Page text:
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5th July 2022  Content supplied by: Charles River Microbial Solutions

Expanding Rapid Microbiological Detection Capabilities Across Cell and Gene Therapies


There is no arguing that cell and gene therapies are the most advanced and complex drugs ever made. Developers of cell and gene therapies must contend with significant challenges in their fundamental development and manufacturing process, from the donor cell to final drug product delivery. The traditional sterility test, taking 14 days to complete, has long been a challenge to ensure patient safety while getting therapies to patients as quickly as possible. Shortening the time to result of the sterility release test has been paramount since most of these therapies are administered at risk to patients ahead of sterility test results. Between dosage and final test results, this period places patients in an unnecessarily long window of risk.

While certain rapid microbiological methods have been used in cell and gene therapy manufacturing for some time now, their application has been limited. Much of this has been due to the technologies themselves, whether from incompatibility factors with membrane filtration and direct inoculation methods, inconsistent detection of common contaminants such as molds, or limited sample compatibility among different therapeutic modalities. Even those technologies that provide continuous monitoring have demonstrated inconstant time-to-detection among industry-relevant molds or slow-growing organisms. Inconsistent time-to-detection when a product is already in a patient is counter-productive, as it still leads to an unknown at-risk period for the patient. These technological limitations should not continue to limit the industry as a whole.

Though rapid microbiological methods (RMMs) provide benefits once implemented, they should be easy to validate, operate, and expand internally, supporting rapid testing applications throughout early development to final release. Adding complexity to implementation or reducing the scope of an RMMs application is an inefficient use of time and resources, which may be better spent developing and producing more breakthrough products. An RMM should allow companies to continue striving toward improving production efficiency, data integrity, patient safety, and the medical breakthroughs that these therapies can deliver, rather than limit them.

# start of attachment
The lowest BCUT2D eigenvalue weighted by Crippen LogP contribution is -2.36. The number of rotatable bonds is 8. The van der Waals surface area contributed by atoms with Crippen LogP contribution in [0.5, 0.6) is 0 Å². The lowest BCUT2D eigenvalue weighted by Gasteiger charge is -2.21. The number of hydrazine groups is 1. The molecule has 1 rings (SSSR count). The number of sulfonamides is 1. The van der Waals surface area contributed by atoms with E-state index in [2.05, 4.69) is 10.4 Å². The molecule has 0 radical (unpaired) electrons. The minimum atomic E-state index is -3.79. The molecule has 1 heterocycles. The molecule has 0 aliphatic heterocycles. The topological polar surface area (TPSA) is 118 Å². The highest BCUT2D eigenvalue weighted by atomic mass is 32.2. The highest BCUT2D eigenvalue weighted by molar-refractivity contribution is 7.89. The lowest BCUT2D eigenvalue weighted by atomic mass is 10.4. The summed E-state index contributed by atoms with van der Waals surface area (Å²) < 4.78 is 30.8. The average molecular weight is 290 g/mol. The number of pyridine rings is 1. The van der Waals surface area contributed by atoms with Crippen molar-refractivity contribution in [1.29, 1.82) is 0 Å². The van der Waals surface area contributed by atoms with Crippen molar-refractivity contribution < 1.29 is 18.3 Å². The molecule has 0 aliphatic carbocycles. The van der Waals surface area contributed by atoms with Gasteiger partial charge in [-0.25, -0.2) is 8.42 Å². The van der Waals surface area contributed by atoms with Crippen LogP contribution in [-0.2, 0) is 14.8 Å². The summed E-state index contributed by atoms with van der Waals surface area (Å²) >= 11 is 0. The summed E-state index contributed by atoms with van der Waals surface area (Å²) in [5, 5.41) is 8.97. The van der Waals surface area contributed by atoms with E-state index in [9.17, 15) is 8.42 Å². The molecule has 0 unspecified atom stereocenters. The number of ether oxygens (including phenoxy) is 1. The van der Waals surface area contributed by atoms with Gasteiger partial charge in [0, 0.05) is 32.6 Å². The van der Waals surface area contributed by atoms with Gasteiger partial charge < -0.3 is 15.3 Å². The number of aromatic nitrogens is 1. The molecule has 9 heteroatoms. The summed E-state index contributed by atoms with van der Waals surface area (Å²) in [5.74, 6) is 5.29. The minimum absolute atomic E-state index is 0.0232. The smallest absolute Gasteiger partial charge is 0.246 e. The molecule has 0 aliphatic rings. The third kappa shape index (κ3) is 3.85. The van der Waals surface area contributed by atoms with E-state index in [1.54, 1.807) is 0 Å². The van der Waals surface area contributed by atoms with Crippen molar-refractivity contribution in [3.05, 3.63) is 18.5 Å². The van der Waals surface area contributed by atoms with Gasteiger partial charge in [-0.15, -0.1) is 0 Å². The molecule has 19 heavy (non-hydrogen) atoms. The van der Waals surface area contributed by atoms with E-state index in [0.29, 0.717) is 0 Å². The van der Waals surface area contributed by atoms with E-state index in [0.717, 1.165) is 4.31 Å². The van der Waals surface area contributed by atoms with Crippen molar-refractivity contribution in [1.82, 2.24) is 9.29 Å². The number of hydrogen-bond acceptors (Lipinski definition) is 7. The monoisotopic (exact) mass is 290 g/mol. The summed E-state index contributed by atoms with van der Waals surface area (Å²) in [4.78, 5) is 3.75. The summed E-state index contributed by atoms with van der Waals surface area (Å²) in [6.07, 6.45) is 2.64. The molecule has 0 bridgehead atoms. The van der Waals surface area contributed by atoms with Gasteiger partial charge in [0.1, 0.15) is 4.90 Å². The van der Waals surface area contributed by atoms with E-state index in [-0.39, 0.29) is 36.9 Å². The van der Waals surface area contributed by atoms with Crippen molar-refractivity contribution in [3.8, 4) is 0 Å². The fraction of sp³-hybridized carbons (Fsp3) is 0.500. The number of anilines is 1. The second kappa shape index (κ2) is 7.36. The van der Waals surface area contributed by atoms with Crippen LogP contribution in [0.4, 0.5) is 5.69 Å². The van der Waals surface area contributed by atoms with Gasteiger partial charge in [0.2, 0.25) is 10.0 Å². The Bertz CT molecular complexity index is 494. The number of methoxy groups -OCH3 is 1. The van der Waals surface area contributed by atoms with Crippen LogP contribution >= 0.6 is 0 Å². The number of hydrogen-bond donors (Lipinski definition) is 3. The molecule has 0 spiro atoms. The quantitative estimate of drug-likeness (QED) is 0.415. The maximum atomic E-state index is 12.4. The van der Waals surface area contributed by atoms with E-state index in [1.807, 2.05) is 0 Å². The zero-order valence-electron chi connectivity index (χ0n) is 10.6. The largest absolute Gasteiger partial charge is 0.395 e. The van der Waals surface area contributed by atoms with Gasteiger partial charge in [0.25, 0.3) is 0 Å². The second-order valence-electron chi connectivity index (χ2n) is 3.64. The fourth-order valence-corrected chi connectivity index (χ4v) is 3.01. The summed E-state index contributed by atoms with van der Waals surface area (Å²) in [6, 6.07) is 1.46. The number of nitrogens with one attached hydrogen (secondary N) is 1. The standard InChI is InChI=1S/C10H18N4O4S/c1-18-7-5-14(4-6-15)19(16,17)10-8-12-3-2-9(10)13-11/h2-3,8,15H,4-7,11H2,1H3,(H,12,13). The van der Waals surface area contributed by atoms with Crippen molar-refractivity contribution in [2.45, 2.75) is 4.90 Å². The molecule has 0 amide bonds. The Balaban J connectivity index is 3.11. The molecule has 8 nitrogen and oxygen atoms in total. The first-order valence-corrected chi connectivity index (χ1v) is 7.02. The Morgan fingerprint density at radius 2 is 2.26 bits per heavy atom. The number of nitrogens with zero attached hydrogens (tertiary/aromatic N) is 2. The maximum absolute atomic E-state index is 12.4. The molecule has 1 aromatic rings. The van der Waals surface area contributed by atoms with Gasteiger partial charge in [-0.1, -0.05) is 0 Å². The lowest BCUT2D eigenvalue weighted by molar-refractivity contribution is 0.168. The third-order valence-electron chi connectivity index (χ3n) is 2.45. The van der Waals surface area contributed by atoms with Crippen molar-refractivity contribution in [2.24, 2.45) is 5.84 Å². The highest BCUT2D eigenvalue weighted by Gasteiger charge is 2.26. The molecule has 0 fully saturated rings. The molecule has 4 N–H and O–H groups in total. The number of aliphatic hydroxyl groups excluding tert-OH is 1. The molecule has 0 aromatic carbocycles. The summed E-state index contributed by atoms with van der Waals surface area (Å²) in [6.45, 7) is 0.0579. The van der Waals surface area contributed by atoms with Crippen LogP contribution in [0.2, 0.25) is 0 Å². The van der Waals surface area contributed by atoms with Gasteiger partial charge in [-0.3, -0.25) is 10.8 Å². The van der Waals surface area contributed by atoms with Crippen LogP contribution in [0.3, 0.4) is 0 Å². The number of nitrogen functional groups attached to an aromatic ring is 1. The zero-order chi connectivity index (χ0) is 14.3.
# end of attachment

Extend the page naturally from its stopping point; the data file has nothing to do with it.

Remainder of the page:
With the addition of the Celsis Adapt™ concentrator, Charles River has now expanded the capabilities of our Celsis® rapid microbial detection platform to detect contamination in products containing cells, including cellular therapies and samples also found upstream biomanufacturing. The Celsis Adapt can efficiently lyse the therapeutic cells in these products, neutralize non-microbial ATP, and remove the remaining debris while retaining bacterial, yeast, and fungal contaminations. This technology has turned other's limitations into strengths, having addressed many challenges typically faced by RMMs in the test method and sample compatibility, allowing multiple applications within a production process. Manufacturers can now adopt a confident release test for advanced medicinal therapies and short shelf-life products in as little as three days following the risk-based approach developed by the industry or between 4 and 7 days, depending on the application. These time-to-release claims also mean the accurate and consistent detection of bacteria, yeasts, and molds, including slow-growing organisms.

This product expansion further connects our QC microbial testing portfolio for advanced medicinal therapies and short shelf-life products by adding to the already existing rapid, accurate and consistent product line that the life sciences industry has trusted for decades. When a patient's at-risk period can be closed with absolute confidence within a finite period of time, we are now delivering patient treatment and patient safety at the same time.

But, at that point, you’re too late. Not only have you had a microbial contamination event, but you’ll be met with a lot of questions, and you’ll wish you answered them before the test. The PDA TR 88 report lists a variety of questions to ask when investigating your result, and almost all of them serve a better purpose when used pre-emptively. Try it out! Re-word some of the questions throughout the report to identify current gaps in your laboratory or manufacturing process for investigating microbial contamination events.